We are confident that if other disclosures are needed they can be 
    carefully crafted, and we look forward to working with the 
    Committee as well as experts in industry and other interested 
    parties to find a more balanced approach.
    In addition, we strongly encourage this Committee to add 
    accountability mechanisms for this extraordinary power. Congress 
    should consider requiring notice to the subscriber, after the fact 
    (and deferrable based on a judicial order), as a means of providing 
    subscribers with some way of knowing that their communications 
    have been disclosed. And at a bare minimum Congress should 
    mandate a reporting requirement for these emergency disclosures 
    to federal law enforcement, to give Congress some method of 
    evaluating their use.
    Third, we urge the Committee to continue its work to balance 
    powerful surveillance authorities with appropriate privacy 
    An essential element of security in cyberspace is trust. If Internet 
    users cannot trust that their most sensitive personal and business 
    communications will be private, than we cannot realize the 
    promise of the Internet as a communications medium.
    Powerful new surveillance authorities require powerful oversight 
    and accountability. In addition, the digital age is making more 
    personal information available than ever before, also increasing 
    the need for a legislative framework that protects personal 
    information from inappropriate surveillance.
    The USA Patriot Act passed this fall provides substantial new 
    government capabilities to conduct surveillance on Americans 
    and to combat terrorism and cyber crime. H.R. 4382 also provides 
    additional and powerful new resources and tools. But in both cases 
    there are virtually no new measures for oversight and accountability, 
    or any protections for all the sensitive personal information 
    increasingly available in the digital and wireless age. (We note that 
    this committee's own admirable efforts to strike a greater balance in 
    the PATRIOT Act were largely ignored.)
    We urge this committee to adopt a more comprehensive approach 
    to cybersecurity that recognizes the urgent need for additional 
    privacy protections. The Congress could start by taking up the 
    helpful changes to surveillance law developed and passed by the 
    House Judiciary Committee in the last Congress, under H.R. 5018, 
    Heightened protections for access to wireless location information, 
    requiring a judge to find probable cause to believe that a crime has 
    been or is being committed. Today tens of millions of Americans 
    are carrying (or driving) mobile devices that could be used to create 
    a detailed dossier of their movements over time - with little clarity 
    over how that information could be accessed and without an 
    appropriate legal standard for doing so. 
    An increased standard for use of expanded pen registers and trap 
    and trace capabilities, requiring a judge to at least find that specific 
    and particularly facts reasonably indicate criminal activity and that 
    the information to be collected is relevant to the investigation of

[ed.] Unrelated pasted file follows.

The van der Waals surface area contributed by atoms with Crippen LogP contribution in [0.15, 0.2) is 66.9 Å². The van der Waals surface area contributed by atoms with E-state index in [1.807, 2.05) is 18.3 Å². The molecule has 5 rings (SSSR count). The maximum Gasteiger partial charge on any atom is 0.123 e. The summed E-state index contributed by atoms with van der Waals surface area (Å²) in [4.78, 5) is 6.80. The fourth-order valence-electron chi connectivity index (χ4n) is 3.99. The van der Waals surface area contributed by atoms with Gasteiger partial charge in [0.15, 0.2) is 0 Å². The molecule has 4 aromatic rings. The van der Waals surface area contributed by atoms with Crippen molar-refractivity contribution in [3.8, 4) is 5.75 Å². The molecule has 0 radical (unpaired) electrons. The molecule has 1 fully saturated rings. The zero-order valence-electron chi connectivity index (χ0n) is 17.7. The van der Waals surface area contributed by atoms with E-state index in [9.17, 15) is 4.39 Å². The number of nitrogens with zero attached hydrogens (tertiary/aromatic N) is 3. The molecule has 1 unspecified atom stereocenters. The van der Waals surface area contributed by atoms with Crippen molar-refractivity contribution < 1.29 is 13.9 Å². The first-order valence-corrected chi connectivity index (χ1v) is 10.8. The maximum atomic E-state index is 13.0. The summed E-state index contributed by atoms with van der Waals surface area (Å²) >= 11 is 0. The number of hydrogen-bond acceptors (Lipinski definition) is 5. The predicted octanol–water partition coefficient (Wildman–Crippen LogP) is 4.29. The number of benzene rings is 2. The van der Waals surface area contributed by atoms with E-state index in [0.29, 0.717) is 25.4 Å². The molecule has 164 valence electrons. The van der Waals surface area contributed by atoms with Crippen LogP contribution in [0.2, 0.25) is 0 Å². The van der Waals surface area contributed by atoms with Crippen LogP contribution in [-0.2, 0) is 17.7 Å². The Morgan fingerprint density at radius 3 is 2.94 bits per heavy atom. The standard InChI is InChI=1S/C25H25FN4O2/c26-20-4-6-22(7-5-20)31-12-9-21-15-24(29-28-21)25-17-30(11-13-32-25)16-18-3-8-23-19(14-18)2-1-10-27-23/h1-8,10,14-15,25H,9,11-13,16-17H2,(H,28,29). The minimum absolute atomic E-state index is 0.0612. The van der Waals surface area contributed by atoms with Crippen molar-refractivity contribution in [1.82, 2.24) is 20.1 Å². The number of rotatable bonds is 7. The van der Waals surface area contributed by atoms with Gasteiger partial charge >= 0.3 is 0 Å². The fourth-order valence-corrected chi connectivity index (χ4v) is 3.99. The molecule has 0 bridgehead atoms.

such conduct. 
    Addition of electronic communications to the Title III exclusionary 
    rule in 18 USC ?2515 and add a similar rule to the section 2703 
    authority. This would prohibit the use in any court or administrative 
    proceeding of email or other Internet communications intercepted 
    or seized in violation of the privacy standards in the law. 
    Require statistical reports for ?2703 disclosures, similar to those 
    required by Title III. 
    Require high-level Justice Department approval for applications to 
    intercept electronic communications, as is currently required for 
    interceptions of wire and oral communications. 
    In addition, other issues - some of broader scope - need to be 
    Improve the notice requirement under ECPA to ensure that 
    consumers receive notice whenever the government obtains 
    information about their Internet transactions. 
    Provide enhanced protection for personal information on networks: 
    probable cause for seizure without prior notice, and a meaningful 
    opportunity to object for subpoena access. 
    Require notice and an opportunity to object when civil subpoenas 
    seek personal information about Internet usage. 
    The bills put before this Committee last Congress were efforts 
    towards a modest improvement in privacy protections without in 
    any way denying the government any investigative tools. They 
    should serve as a starting point, and we hope that you will 
    consider including them to address the privacy concerns of many 
    Americans and the imbalance that exists in today's electronic 
    surveillance laws. 
    In conclusion, we urge to Subcommittee to 
    Substantially narrow the new emergency disclosure provisions 
    of Section 102. If retained, they should greatly limit the scope 
    of governmental entities that can receive such disclosure, could 
    provide deferred notice to the subscribers whose communications 
    were revealed, and should absolutely require reporting to 
    Congress on their use. 
    Take a more balanced approach by including some of the privacy 
    protections passed by this committee last Congress. Among the 
    most urgent of these: a need for clearer protection of wireless 
    location information, clearer definitions of what constitutes 
    content for pen/trap orders online, and additional statistical 
    reporting requirements. 
    Protecting national security and public safety in this digital age 
    is a major challenge and priority for our country. On balance, 
    however, we believe that new sources of data and new tools 
    available will prove to be of great benefit to government 
    surveillance and law enforcement. It is essential that we offer a 
    measured response to these concerns, and urgently take up the 
    need for additional privacy protections in the electronic 
    surveillance laws.
    Powerful new government surveillance and law enforcement 
    capabilities demand powerful oversight, accountability, and 
    privacy protection mechanisms. We look forward to working 
    with the Subcommittee and other interested parties to craft 
    an approach that protects both security and privacy online.
    On Sunday, May 12, 2002 11:41 pm, InfoSec News 
    [SMTP:isnat_private] wrote:
    | Forwarded from: Bob <bobat_private>